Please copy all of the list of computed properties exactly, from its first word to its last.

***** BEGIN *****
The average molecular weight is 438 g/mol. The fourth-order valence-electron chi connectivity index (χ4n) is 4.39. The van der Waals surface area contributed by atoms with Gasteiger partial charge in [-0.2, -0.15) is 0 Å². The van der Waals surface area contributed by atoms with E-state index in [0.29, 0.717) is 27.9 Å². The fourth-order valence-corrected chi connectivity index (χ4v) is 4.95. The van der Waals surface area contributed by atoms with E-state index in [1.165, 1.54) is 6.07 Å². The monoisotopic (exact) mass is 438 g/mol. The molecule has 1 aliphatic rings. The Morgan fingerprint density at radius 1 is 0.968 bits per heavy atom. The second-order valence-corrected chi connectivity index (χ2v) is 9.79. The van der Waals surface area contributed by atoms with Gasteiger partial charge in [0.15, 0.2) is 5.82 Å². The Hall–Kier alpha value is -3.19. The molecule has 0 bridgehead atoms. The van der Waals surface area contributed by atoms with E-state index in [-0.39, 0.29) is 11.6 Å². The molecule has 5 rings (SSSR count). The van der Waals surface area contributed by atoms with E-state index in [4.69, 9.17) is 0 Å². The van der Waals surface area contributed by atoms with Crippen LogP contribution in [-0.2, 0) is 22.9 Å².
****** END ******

The average molecular weight is 438 g/mol. The fourth-order valence-electron chi connectivity index (χ4n) is 4.39. The van der Waals surface area contributed by atoms with Gasteiger partial charge in [-0.2, -0.15) is 0 Å². The van der Waals surface area contributed by atoms with E-state index in [0.29, 0.717) is 27.9 Å². The fourth-order valence-corrected chi connectivity index (χ4v) is 4.95. The van der Waals surface area contributed by atoms with E-state index in [1.165, 1.54) is 6.07 Å². The monoisotopic (exact) mass is 438 g/mol. The molecule has 1 aliphatic rings. The Morgan fingerprint density at radius 1 is 0.968 bits per heavy atom. The second-order valence-corrected chi connectivity index (χ2v) is 9.79. The van der Waals surface area contributed by atoms with Gasteiger partial charge in [0.15, 0.2) is 5.82 Å². The Hall–Kier alpha value is -3.19. The molecule has 0 bridgehead atoms. The van der Waals surface area contributed by atoms with E-state index in [-0.39, 0.29) is 11.6 Å². The molecule has 5 rings (SSSR count). The van der Waals surface area contributed by atoms with E-state index in [4.69, 9.17) is 0 Å². The van der Waals surface area contributed by atoms with Crippen LogP contribution in [-0.2, 0) is 22.9 Å².